Disposal costs of part of new assets’ input price?
With judgment No. 10 Afs 346/2020-43, the Supreme Administrative Court (SAC) has significantly contributed to clarifying when the costs of disposal of assets may be deducted from the tax base directly, and when they constitute investments and shall be included in the input price of new assets.
The SAC dealt with a cassation complaint filed by the Appellate Financial Directorate (AFD) concerning costs related to the acquisition of new assets. The plaintiff was a company engaged in waste disposal. The heart of the dispute was whether the costs for the demolition of a K1 combustion boiler within the overall reconstruction of a waste incineration plant were related to the acquisition of a new K1 boiler.
As part of an extensive project taking place in 2011 and 2012, the company demolished a K1 combustion boiler. Within the same project, K2 and K3 boilers were demolished and replaced by new boilers that were put into operation in 2011. The K1 boiler remained in operation during the project implementation, to keep the incineration plant running. The subsequent costs of demolishing the K1 boiler were then deducted from the tax base, as an expense. However, based, among other things, on information about the company’s future plans as disclosed in its annual reports, the tax administrator concluded that the demolition costs had not been operating expenses but rather related to the next phase of a project – the construction of a new K1 combustion boiler – and should therefore form a part of the entry price of the new K1 boiler.
Foremost, the SAC emphasised the initial necessity to clarify the nature of the demolition costs, i.e. whether they were related to the construction of a new K1 boiler (meaning the acquisition of a new investment). In the AFD’s opinion, there was no doubt that the original K1 boiler was demolished to make way for a new one, within a continued investment project. The company, on the other hand, argued that the K1 boiler had been removed for safety and environmental reasons.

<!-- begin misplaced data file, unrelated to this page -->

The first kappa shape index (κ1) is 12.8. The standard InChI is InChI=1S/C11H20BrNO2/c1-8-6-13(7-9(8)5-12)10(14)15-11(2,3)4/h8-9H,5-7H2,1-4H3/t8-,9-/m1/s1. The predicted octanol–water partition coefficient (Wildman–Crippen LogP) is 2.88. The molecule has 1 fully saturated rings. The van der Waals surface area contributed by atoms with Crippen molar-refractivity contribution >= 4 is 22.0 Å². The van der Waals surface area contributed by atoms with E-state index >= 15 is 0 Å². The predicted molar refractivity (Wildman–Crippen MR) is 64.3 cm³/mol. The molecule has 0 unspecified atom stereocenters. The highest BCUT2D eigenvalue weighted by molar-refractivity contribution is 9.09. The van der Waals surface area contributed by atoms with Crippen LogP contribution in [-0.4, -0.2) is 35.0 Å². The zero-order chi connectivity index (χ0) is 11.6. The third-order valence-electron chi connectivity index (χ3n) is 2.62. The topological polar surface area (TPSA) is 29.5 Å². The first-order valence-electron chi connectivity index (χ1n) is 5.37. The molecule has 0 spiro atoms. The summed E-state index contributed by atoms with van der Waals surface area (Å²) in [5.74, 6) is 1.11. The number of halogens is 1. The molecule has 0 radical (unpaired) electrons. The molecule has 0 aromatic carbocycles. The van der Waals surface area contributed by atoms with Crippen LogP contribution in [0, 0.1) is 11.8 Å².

Previously, in judgement No. 7 Afs 365/2018-66, the SAC had held that when determining whether costs are related to an acquisition of assets, an unambiguous and direct causal link must exist between the costs incurred and the acquisition of the tangible assets. It is not relevant whether and when the taxpayer formally decided to acquire the assets, but when they actually started to acquire them.
From the evidence available, the SAC deduced that the original K1 boiler had been used during the project implementation to ensure the company’s operation until the new boilers K2 and K3 could be put into operation. In the court’s opinion, the two new boilers (K2 and K3) then fully replaced the three old boilers in terms of output, therefore the construction of a third boiler was not necessary for the operation of the company.
The SAC therefore concluded that there was no clear direct causal link between the demolition of the K1 combustion boiler and the investment plans for a new K1 combustion boiler; the court thus agreed with the company which claimed the costs as tax-deductible expenses.
The SAC's conclusion thus shows that when assessing whether expenses/costs are to be treated as costs for the acquisition of assets, it is necessary to determine whether there is a clear direct causal link between the expenses/costs in question and the acquisition of the new tangible assets.